A friend of mine invited a number of practitioners/theologians to reflect on the Good News. There is some thought provoking insight and encouraging dialogue taking place. Please check out the various entries.
It has caused me to further reflect on the good news…
The Good News about the Kingdom
The good news is about the kingdom of God (Mark 1:14). It is about the shalom, the Sabbath rest, that we enter into that will one day be fully realized upon the return of the King. It is primarily good news to be proclaimed: Jesus, the Christ, proclaimed this good news to the poor, proclaimed release to the captives, proclaimed the regaining of sight to the blind, set free the oppressed, and proclaimed the year of the Lord’s Favor (Jubilee). The year of Jubilee was a specific time that was set apart (holy); it was to begin on the day of Atonement when a loud horn would be blown and liberty would be proclaimed to those in slavery, the land would be free of oppression, blessing would pervade the land, and people would fear God and obey his commands (Leviticus 25). There is an intended relationship between the Year of the Lord’s favor and the kingdom of God: the Atonement of Christ ushers in this year of the Lord’s favor, bringing liberty to those enslaved by sin (Romans 6:16-23); a year during which God will bring justice to the oppressed (Luke 18:7-8); a year in which as God sets apart his people, who experience in Christ Jesus the blessing of Abraham (Galatians 3:14), and fear God, love Him, and obey the commands of Christ (John 14:21).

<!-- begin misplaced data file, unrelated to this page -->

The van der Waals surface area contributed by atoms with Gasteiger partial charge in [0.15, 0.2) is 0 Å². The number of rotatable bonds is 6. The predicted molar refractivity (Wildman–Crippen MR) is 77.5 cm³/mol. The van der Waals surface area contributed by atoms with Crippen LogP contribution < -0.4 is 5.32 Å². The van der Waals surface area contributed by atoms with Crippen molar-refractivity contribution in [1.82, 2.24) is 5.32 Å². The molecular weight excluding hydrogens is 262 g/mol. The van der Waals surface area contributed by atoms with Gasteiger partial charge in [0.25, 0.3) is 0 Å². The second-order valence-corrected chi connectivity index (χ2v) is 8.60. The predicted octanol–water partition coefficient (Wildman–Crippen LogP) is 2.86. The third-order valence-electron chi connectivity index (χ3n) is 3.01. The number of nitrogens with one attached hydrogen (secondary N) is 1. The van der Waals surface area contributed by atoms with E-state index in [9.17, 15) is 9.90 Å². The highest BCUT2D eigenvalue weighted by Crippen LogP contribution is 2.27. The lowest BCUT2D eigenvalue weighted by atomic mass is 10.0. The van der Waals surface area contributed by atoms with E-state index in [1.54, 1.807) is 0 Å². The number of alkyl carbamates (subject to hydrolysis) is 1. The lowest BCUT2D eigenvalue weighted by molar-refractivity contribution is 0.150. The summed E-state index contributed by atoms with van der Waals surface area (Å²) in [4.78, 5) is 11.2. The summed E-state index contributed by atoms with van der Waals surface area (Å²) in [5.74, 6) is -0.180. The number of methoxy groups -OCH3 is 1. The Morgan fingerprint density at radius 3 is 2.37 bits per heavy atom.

The Good News as Story
Jesus taught more about the kingdom of God than any other particular topic. After his resurrection, Jesus was seen by his disciples, “over a forty-day period and spoke about matters concerning the kingdom of God.” (Acts 1:3). The kingdom of God was central to the theology of Jesus. However, Jesus had a method of teaching that is often foreign in our culture. He did not choose an expository style of teaching, rather He taught about the kingdom using stories native to the indegenous culture, stories that would be memorably, that would reveal the realities of the nature of the kingdom of God through interaction with common cultural experiences… stories about weddings, banquets, farming, kings and servants, cleaning a house in order to find a lost coin, receiving a loan for investment purposes, etc… Other times, Jesus would take their every day experiences and capture the essence of the kingdom in their actions or the actions of others: while working hard earning a living as fishermen, giving money to the temple treasury, walking by a fig tree or a pool surrounded by the poor and lame, being slandered and attacked in court, being accosted by those possessed with demons, being surrounded by mobs of hungry people and faced with only a trifle of food, etc… These snapshots of life were forever captured in the minds of his disciples, revealing the nature and presence of the kingdom of God.
This should challenge us to think creatively about innovative, culturally relevant ways to proclaim the reality of the kingdom of God through the life experiences we encounter on a daily basis, looking for stories and experiences that capture the essence of the kingdom. Rather than primarily proclaiming a set of doctrines, we could consider proclaiming the story of a kingdom that was ushered in by a King who died for sin and rose again for those in slavery to sin so we could be released into His kingdom, transferring our allegiance to Him in loving obedience, and living in the fullness of the kingdom of God in the present, including suffering and righting injustice, while looking towards the future when our King will return and the shalom will be complete. At that time, we will dwell with Him forever.
Hearing the reality of the presence of the kingdom through the stories of people is a privilege… these stories tell of realities seen and unseen; they are often thought provoking, tranformative, and doctrinally rich.